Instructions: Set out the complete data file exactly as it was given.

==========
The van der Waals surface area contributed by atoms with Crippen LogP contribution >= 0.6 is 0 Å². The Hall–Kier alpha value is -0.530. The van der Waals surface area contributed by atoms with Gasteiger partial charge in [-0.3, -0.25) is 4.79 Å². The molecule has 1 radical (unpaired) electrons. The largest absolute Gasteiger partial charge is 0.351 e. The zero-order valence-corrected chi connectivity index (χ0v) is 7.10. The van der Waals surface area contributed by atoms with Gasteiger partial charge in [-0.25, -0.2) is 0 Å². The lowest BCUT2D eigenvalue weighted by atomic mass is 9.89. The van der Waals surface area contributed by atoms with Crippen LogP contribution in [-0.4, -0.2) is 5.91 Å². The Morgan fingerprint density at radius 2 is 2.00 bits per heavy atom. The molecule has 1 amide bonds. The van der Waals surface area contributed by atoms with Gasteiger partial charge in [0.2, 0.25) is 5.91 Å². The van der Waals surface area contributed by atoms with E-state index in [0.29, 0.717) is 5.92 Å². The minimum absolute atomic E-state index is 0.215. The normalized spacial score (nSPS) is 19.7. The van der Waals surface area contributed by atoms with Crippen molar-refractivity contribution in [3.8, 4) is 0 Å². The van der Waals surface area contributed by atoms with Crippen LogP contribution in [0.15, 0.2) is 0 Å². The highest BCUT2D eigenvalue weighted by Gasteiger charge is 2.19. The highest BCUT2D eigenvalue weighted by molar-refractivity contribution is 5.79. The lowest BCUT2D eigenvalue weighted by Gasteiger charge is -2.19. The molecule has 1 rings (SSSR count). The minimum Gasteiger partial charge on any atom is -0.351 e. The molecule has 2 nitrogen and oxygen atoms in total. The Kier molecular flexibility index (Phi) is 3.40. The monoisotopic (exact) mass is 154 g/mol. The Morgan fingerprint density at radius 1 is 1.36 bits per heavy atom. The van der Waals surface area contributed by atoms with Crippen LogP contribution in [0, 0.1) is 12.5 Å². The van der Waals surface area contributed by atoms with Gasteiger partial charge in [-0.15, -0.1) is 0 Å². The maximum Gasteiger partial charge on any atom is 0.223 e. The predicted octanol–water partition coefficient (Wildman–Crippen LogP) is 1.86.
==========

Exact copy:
The van der Waals surface area contributed by atoms with Crippen LogP contribution >= 0.6 is 0 Å². The Hall–Kier alpha value is -0.530. The van der Waals surface area contributed by atoms with Gasteiger partial charge in [-0.3, -0.25) is 4.79 Å². The molecule has 1 radical (unpaired) electrons. The largest absolute Gasteiger partial charge is 0.351 e. The zero-order valence-corrected chi connectivity index (χ0v) is 7.10. The van der Waals surface area contributed by atoms with Gasteiger partial charge in [-0.25, -0.2) is 0 Å². The lowest BCUT2D eigenvalue weighted by atomic mass is 9.89. The van der Waals surface area contributed by atoms with Crippen LogP contribution in [-0.4, -0.2) is 5.91 Å². The Morgan fingerprint density at radius 2 is 2.00 bits per heavy atom. The molecule has 1 amide bonds. The van der Waals surface area contributed by atoms with Gasteiger partial charge in [0.2, 0.25) is 5.91 Å². The van der Waals surface area contributed by atoms with E-state index in [0.29, 0.717) is 5.92 Å². The minimum absolute atomic E-state index is 0.215. The normalized spacial score (nSPS) is 19.7. The van der Waals surface area contributed by atoms with Crippen molar-refractivity contribution in [3.8, 4) is 0 Å². The van der Waals surface area contributed by atoms with Crippen LogP contribution in [0.15, 0.2) is 0 Å². The highest BCUT2D eigenvalue weighted by Gasteiger charge is 2.19. The highest BCUT2D eigenvalue weighted by molar-refractivity contribution is 5.79. The lowest BCUT2D eigenvalue weighted by Gasteiger charge is -2.19. The molecule has 1 rings (SSSR count). The minimum Gasteiger partial charge on any atom is -0.351 e. The molecule has 2 nitrogen and oxygen atoms in total. The Kier molecular flexibility index (Phi) is 3.40. The monoisotopic (exact) mass is 154 g/mol. The Morgan fingerprint density at radius 1 is 1.36 bits per heavy atom. The van der Waals surface area contributed by atoms with Crippen LogP contribution in [0, 0.1) is 12.5 Å². The van der Waals surface area contributed by atoms with Gasteiger partial charge in [-0.15, -0.1) is 0 Å². The maximum Gasteiger partial charge on any atom is 0.223 e. The predicted octanol–water partition coefficient (Wildman–Crippen LogP) is 1.86.